When I Am King
For a while, I assisted my friend Danny in the running of his karaoke show. He is an inspiration in the field, setting up a bunch of technology to make his setup cooler for no reason other than the fact that he could. He also helped me with this post, since I’m walking ground upon which his feet are much more firmly planted.
But that’s not what I’m here to talk about.
Running a karaoke show in New York guarantees you certain things. One is that Billy Joel will come up on the setlist. A lot. Which sucks, if you fucking hate Billy Joel. Another is that people will prove repeatedly that they are not Frank Sinatra. Finally, you will hate your life at least once by the end of the night if you are hosting, co-hosting, or assisting the host. There’s a reason they give the karaoke guys free drinks.
The show I worked on with Danny took place at Mo’s Caribbean, now renamed The Stumble Inn. Among the specific clientele was a woman referred to as “The Vampire”, a septuagenarian who liked to get tarted up and go home with boys five decades younger. Kind of like Twilight in reverse. She was called the Vampire because she’d leave in the dead of night with these boys, who would never be seen again. (It would be funny/sad if, in retrospect, she were really a serial killer.) There was also a gentleman who liked to incite the crowd by singing Neil Diamond’s “Sweet Caroline”. You’d always be able to pick out the New York Yankees fans in the crowd during that song; they’d be the ones glaring as someone dared to sing a song so closely associated with the Boston Red Sox. On the positive side was the woman referred to as Doctor Dot, who liked wearing short skirts and no underwear. She might even have been able to sing.
The one I remember most, though, is DP. DP was a douchebag.
He was one of the major perpetrators of Billy Joel performance. That alone, however, confers only bad taste. He was also constantly in search of entirely imaginary mating possibilities, with a peculiar emphasis on women with large lips who would never give him the time of day. However sad and funny to watch, this also failed to define him as a douchebag. No, his worst crime was stealing Danny’s persona.
Danny has a somewhat eclectic list of songs that he regularly goes to for his performances at his shows. He chooses not only for appropriateness to his singing voice, but also unlikelihood of being chosen by another singer; he refuses to have two performances of the same song on the same night. First come, first served, so to speak.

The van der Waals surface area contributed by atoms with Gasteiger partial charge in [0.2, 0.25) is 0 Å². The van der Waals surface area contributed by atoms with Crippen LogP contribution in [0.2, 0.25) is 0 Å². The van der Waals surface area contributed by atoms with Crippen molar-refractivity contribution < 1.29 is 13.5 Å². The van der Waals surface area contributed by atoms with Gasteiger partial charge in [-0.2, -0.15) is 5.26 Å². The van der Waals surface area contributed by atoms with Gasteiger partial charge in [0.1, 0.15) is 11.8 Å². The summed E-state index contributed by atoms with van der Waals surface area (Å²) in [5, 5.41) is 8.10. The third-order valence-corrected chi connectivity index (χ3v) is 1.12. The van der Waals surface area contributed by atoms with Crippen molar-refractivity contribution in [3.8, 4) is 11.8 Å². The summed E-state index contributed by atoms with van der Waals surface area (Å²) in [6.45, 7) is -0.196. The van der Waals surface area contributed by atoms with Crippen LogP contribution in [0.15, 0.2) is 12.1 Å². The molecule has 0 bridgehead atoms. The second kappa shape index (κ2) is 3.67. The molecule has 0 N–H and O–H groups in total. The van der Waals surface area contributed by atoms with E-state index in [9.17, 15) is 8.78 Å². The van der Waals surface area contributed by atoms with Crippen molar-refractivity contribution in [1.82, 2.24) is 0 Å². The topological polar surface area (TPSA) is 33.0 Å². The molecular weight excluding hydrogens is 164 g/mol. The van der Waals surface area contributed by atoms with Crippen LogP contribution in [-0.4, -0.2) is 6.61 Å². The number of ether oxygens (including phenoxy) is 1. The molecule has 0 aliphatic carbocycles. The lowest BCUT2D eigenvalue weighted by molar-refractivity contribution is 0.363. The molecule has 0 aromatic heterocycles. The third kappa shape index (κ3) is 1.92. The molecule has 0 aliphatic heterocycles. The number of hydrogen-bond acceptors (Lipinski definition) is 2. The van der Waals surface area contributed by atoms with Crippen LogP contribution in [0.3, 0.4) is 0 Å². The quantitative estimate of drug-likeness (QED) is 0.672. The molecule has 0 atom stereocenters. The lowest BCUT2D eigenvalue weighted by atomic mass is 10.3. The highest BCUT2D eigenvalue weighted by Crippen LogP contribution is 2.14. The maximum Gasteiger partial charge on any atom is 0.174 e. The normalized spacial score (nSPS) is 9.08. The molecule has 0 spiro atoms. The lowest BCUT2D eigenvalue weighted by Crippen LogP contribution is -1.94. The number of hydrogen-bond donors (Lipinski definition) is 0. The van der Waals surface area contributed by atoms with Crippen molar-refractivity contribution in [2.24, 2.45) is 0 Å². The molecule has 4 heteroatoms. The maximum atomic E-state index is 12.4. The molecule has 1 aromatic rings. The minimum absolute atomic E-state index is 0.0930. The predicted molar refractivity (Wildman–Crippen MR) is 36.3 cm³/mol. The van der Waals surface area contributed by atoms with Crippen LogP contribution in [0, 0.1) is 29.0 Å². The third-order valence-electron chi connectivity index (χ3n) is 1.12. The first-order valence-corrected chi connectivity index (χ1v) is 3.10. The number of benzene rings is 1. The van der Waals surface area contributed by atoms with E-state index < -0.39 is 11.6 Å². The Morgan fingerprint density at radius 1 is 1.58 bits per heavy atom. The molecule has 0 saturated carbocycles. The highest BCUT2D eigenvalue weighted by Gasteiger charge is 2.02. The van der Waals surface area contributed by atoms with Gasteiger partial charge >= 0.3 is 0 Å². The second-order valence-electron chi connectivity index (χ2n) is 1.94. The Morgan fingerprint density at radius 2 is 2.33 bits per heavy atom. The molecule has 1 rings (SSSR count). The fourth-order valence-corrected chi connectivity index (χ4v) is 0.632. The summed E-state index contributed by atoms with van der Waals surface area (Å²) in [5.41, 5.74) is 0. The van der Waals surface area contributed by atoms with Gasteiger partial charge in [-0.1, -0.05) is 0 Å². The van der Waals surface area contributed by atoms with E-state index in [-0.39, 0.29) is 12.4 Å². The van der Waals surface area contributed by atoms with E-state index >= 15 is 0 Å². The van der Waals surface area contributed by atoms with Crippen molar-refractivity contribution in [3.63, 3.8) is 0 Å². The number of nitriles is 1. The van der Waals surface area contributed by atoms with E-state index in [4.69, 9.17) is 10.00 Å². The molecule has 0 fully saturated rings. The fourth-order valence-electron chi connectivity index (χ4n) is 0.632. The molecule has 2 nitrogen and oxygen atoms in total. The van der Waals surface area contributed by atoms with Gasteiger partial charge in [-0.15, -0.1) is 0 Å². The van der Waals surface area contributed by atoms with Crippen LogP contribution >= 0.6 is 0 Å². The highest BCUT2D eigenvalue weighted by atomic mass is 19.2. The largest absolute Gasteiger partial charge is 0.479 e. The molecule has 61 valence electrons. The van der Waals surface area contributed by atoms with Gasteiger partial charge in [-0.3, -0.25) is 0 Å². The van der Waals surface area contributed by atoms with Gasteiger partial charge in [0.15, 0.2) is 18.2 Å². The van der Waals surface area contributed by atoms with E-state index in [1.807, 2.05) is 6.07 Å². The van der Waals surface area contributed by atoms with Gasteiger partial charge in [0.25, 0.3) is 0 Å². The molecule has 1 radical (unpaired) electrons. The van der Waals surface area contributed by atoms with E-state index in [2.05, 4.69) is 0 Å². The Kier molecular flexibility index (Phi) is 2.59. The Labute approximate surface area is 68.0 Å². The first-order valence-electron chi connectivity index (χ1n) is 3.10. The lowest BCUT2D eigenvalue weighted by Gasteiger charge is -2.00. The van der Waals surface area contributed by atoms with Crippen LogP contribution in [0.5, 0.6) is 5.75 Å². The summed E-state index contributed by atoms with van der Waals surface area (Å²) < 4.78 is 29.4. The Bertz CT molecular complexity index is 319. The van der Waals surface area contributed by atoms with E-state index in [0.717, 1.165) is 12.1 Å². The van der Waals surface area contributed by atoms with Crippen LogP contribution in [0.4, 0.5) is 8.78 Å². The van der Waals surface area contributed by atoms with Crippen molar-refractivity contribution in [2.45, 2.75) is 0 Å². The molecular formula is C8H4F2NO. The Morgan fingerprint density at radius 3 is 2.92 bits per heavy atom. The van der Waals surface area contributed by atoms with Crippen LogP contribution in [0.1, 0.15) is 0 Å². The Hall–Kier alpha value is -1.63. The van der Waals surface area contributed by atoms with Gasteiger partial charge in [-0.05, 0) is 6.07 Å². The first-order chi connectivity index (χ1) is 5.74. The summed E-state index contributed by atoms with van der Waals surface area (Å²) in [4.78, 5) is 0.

His personal playlist includes (oddly) “Toxic” by Britney Spears (done as a duet) and Marc Cohn’s “Walking in Memphis”. Danny also has a particular style to his performance. He knows these songs; he doesn’t need to stand stilted and watching the screen.
Performance is a many-sided thing; it’s all about confidence, about treading that line between “forgotten” or “unworthy of attention” and “asshole”. Staying on said line, more than any other talent, is what makes a great performance artist. “It” is a place of sorts; most people never find it. I never did, thankfully staying firmly within the less-odious “forgotten” end of the scale. Some people, though, are not able to accept that they’ll never find “it”. When you can’t find it on your own but can’t accept that as fact? DP found the answer, and his answer was something like meta-karaoke, or “karaoke-ing” karaoke.
DP stole Danny’s performance style in an attempt to win the crowd over. That proved not to be enough, though. One night, he sang “Walking in Memphis”, not in the style of the original recording, but in an imitation of the way Danny sings it. Danny was furious and made it known. I, being passive aggressive, took another tack.
I made it my personal duty to annoy the hell out of DP.
Technical hiccups, like the song skipping or his mic cutting out, seemed to occur with some frequency. It was very strange, but not impossible, given the complexity of Danny’s setup. In the interest of full disclosure, however, I must now admit to my culpability in those events. They were functional in achieving their goals, and I am proud.
I did better than that, though.
I am a fair singer. Not great, but I can carry a tune and I’m not afraid to make a fool out of myself. My typical night will include “Say It Ain’t So” and a few other songs from that era. For DP, though, I was willing to mix it up.
It got DP’s goat that I could be so unserious about what I sincerely believe he regarded as “his” karaoke night. What really got to him, though, was the waitresses abandoning their posts to come dance on the stage with me. I could not have planned it better, for me or for him.
To merely annoy him with a song, though… that just wasn’t enough. I had to do more. Another night, I looked through Danny’s 50,000-strong collection of karaoke hits, trying to find the perfect thing. Then, shining like a beacon over a black sea, I saw…
Six minutes with four distinct sections and three complex time changes. Just the perfect karaoke song, let me tell you. Only way it could have been more perfect is if it was an instrumental. But then I can’t imagine it would have been on Danny’s list.
I stepped up to the plate, glanced at the screen and at the confused faces of the crowd, and did my best Thom Yorke. No lazy eye, but I didn’t do too badly.
Then I went to get a drink.
DP met me immediately. “I love the song, love the way you sang it, but why?”
Honesty, but he’ll never know it. “Just to annoy you, DP.”
He didn’t know what to do with that one and left me alone. Mission accomplished? Probably.
I wasn’t sure until the end of the night, though. We were packing up the gear and Danny told me that DP had come up to him during my performance and said, “What the fuck is this? Who is this?”
“It’s one of the best songs ever, DP. You’ve never heard of Radiohead?”
“No, and you need to delete this shit from your list.”
I’d really got to him.
I am not too proud to admit that I high-fived myself.